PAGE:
The Cold War: an Ideological Conflict
During what was the most destructive war in all of history, World War II, the United States and the Soviet Union joined forces to fight against the Axis powers. However the relationship between the two was always edgy. In February 1945 the Yalta conference was held. It was the second wartime meeting which the British Prime minister, Winston Churchill, the Soviet Premier, Joseph Stalin, and the U.S president, Franklin D Roosevelt attended. The end result of this conference left the Soviet Union dissatisfied so they decided to build a wall in East Berlin which separated the communist, East Germany and the democratic, West Germany. The wall led to one of the first international crisis of the Cold War, The Berlin Blockade. This was a mighty attempt by the Soviet Union in 1948 to limit the ability of Great Britain, France, and the United States to travel to the sectors of Berlin. Then in spring 1949, the United States and the allies of Berlin decided to supply their sectors via air support, this was called the Berlin Airlift. This act almost sent the United States along with the allies into World War III. These philosophical differences also included Winston Churchill’s iron curtain speech where he said iron curtain has descended, across Europe. When he said this he was referring to the border that separated Europe into two political areas.
This expression symbolized the way that Soviet Union had blocked it’s territories from any sort of contact with the West. These were the events that led us into a 50 year non military struggle between the United States of America and the Soviet UnionOn January 1, 1959 a Cuban nationalist by the name of Fidel Castro, drove his guerilla army into Havana, the capital of Cuba. Him and his guerrilla dethroned General Fulgencio Batista who was the Cuban president at the time. He ruled for two two years while the State Department and the CIA aimed to push Castro out of power. Eventually, in April 1961, the CIA organized a definitive strike made up of Cubans that had been forced to flee from their homes by Fidel Castro. The invaders mainly targeted the beach at Playa Giron, which was a village with a small airstrip at the mouth of the Bay of Pigs. Castro had expected an invasion to occur but was not sure where in the island, so he ordered for fortified concrete trenches to be dug up in the key points of the island. The American plan was to sneak ashore without a challenge and secure the area. From there they were planning to take over the airfield and fly in a government-in-exile. This was a government that was temporarily stationed at a foreign land by exiles that wanted to establish that government in their own country after liberation.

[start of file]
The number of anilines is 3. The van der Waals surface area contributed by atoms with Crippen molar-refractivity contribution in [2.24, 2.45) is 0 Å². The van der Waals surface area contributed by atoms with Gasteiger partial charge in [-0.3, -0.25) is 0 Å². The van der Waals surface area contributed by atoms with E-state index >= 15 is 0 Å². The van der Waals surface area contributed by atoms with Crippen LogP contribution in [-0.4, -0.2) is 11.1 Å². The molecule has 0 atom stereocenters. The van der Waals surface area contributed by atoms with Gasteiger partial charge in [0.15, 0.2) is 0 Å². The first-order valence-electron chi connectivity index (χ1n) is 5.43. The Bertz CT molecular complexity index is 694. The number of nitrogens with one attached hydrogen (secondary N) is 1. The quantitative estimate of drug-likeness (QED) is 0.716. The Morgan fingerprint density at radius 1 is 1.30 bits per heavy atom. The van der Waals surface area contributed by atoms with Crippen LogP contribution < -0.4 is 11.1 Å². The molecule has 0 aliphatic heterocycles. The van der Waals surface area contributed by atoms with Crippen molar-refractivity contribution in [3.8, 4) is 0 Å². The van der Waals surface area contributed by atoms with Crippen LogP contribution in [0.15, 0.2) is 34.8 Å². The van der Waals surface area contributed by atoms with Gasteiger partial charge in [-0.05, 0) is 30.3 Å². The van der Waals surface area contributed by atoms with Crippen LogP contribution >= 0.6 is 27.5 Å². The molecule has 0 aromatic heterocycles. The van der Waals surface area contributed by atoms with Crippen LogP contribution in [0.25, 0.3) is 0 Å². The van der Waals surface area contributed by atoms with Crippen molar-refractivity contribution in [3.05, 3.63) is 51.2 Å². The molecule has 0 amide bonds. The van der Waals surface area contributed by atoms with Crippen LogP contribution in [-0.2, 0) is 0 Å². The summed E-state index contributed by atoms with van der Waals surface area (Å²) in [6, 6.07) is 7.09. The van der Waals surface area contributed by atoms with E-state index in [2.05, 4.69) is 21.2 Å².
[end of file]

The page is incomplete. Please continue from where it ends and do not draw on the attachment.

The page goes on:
Unfortunately when a combat diver lit a beacon to show the Americans where to land it alerted the Cuban Militia. The exiles had enough air support but the US President, John F. Kennedy, made sure to keep the involvement of the US a secret so he turned away from the invading force. During this Fidel Castro took initiative in the operation and within three days the battle came to end. This humiliating defeat pushed Cuba into the hands of the Soviet Union in may 1961. The United states responded to this by cutting the importation of Cuban sugar. Throughout the Cuban Missile Crisis in October 1962, the leaders of the Soviet Union and U.S engaged in a an overly strained 13 day military and political standoff. The standoff was about the installation of nuclear armed Soviet missiles in Cuba. On October 22, 1962, John F Kennedy made it known to all America about the presence of the missiles which justified his naval blockade around Cuba. He also made it clear that the U.S was prepared to use its military force at any time necessary if felt threatened. Hearing this news on television, many Americans feared that the world was close to a nuclear war breakout. Nonetheless, disaster was avoided when the U.S agreed with Nikita Khrushchev’s, Soviet leader, to not invade Cuba in exchange for them to remove the Cuban missiles. Fidel Castro placed himself with the Soviet Union and grew dependent on the Soviet’s for economic and military aid. Throughout all this time the U.S. and Soviets were still involved in an ongoing series of political and economic confrontations.